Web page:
Xi'an, China - Trailing enormous plumes of dust, the Silk Way rally cars tore through the Gobi Desert bound for China's Imperial city - fresh evidence of the Middle Kingdom's newfound love of motorsport.
From the well-established Chinese Grand Prix to an explosion of kids' karting events, the country which until recently relied more on the bicycle than the internal combustion engine is getting behind the wheel in a big way.
Motorsport is enjoying a boom across China, from the two-week-long Silk Way odyssey to the hundreds of local car rallies, motocross events and touring car championships that take place each year.
Just 30 years ago, such events were more or less unheard of in the fast-changing country, which now boasts the world's second-biggest economy after the United States and a growing urban middle class with money to burn on hobbies.
"People have more means and more free time," said Wang Xudong, chief executive of Zhongshi Huanqiu, a Chinese company that organises motor racing in the country.
"And in parallel the Chinese car market is growing."
It is hard to believe now, so clogged with traffic are cities such as Beijing and Shanghai, but cars were still rare on Chinese streets three decades ago.
With sales of 24.38 million passenger cars in 2016 - up 15 percent in 12 months - China is now the world's largest car market.
And since the watershed 2004 Chinese Grand Prix in Shanghai - now an annual fixture on the Formula One circuit - motorsport has been on turbocharge; the very first Formula E race was run before 75 000 spectators at Beijing's Bird's Nest Olympic stadium in 2014.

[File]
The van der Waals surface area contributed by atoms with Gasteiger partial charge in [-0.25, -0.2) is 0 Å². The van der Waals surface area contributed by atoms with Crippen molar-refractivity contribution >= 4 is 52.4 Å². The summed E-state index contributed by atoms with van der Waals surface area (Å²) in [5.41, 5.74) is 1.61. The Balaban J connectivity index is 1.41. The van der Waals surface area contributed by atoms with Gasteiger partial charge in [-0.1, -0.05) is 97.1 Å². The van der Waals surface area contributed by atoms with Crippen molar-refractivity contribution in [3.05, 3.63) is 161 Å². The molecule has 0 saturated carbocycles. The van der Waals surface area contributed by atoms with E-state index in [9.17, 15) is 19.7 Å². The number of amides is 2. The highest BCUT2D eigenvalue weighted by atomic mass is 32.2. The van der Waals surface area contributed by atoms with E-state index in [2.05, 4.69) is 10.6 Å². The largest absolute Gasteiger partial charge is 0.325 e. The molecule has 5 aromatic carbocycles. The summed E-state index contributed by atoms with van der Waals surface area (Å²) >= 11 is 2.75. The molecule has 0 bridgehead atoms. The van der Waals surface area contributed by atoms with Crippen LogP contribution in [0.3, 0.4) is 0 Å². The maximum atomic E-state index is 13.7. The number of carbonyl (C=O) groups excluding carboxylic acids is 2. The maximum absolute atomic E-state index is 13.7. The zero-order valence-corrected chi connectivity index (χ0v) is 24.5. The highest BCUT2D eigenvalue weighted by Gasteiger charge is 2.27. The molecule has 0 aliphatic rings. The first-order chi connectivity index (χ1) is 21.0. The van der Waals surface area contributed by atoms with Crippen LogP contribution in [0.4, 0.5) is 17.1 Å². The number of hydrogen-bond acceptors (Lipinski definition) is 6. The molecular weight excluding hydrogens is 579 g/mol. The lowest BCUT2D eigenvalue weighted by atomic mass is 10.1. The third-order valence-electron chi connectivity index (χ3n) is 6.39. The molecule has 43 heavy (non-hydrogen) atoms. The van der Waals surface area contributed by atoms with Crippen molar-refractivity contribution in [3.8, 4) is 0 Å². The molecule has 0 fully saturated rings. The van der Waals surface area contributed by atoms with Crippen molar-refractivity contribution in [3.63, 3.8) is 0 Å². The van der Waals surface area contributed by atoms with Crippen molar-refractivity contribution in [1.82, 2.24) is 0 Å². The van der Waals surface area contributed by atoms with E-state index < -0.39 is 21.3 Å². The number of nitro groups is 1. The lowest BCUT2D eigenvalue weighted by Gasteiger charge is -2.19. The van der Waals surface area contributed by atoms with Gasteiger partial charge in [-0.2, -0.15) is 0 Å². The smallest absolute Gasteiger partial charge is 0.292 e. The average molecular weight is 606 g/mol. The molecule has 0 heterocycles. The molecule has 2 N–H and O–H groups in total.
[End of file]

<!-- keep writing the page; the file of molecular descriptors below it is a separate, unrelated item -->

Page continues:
'Thirst' for motorsport
The Silk Way Rally set off on 7 July from Red Square in the heart of Moscow, travelled through Russia's grassy steppes and the great plains and mountains of Kazakhstan before crossing the daunting Gobi.
Exhausted racers crossed the finish line on Saturday in Xi'an, some 9599km later, with local hero Han Wei third in his Chinese-built Geely.
The rally - co-organised between China and Russia - has ambitions to rival the prestigious Dakar Rally.
Hubert Auriol, former director of the Dakar, was brought in by organisers of the China Grand Rally for his experience and expertise and was race director between 2013 and 2016.
"The Chinese have a thirst for organising their own events," he said. "like what has happened in Europe, but are a few years behind, and they have really become fans of discovery and adventure."
"Perhaps we had in mind a somewhat stereotyped image of the hard-working Chinese," he added, "but it is like anywhere else in the world: at one point it is about leisure, relaxation and doing something else."
Yang Yulin, a 28-year-old Chinese accountant marvelling at the rally cars pounding their way through the Gobi sand, said he was a motorsport fan.
"I do karting and I love riding my 4x4 in the dunes," he said.
The growing popularity of motorsport in China also owes much to the exploits behind the wheel of writer, blogger and director Han Han, 34, a trendy youth icon and 2012 national rally champion.
Crucially, the Communist authorities also appear to be fans of the sport. In October 2016 the Chinese government called for "continuous improvement in the organisation of motorsport", urging the creation of new racing circuits and encouraging the staging of rallies and other events.
"There is the political will, so behind everything, everything is easily organised," said Auriol, who sees "enormous potential" in the country for the sport.
"China is densely populated, so people tend to imagine that there are only cities, but in the north you have gigantic regions with magnificent deserts that are totally suitable for rally-raids."
And a new generation of Chinese drivers is coming, said organiser Wang .
"Before, they started to compete in adulthood, but from now on they are trained in karting (at a young age) and the future is promising," he said.
That was echoed by the rally driver Han Wei: "Bit by bit, you'll see, we're getting closer to the international level."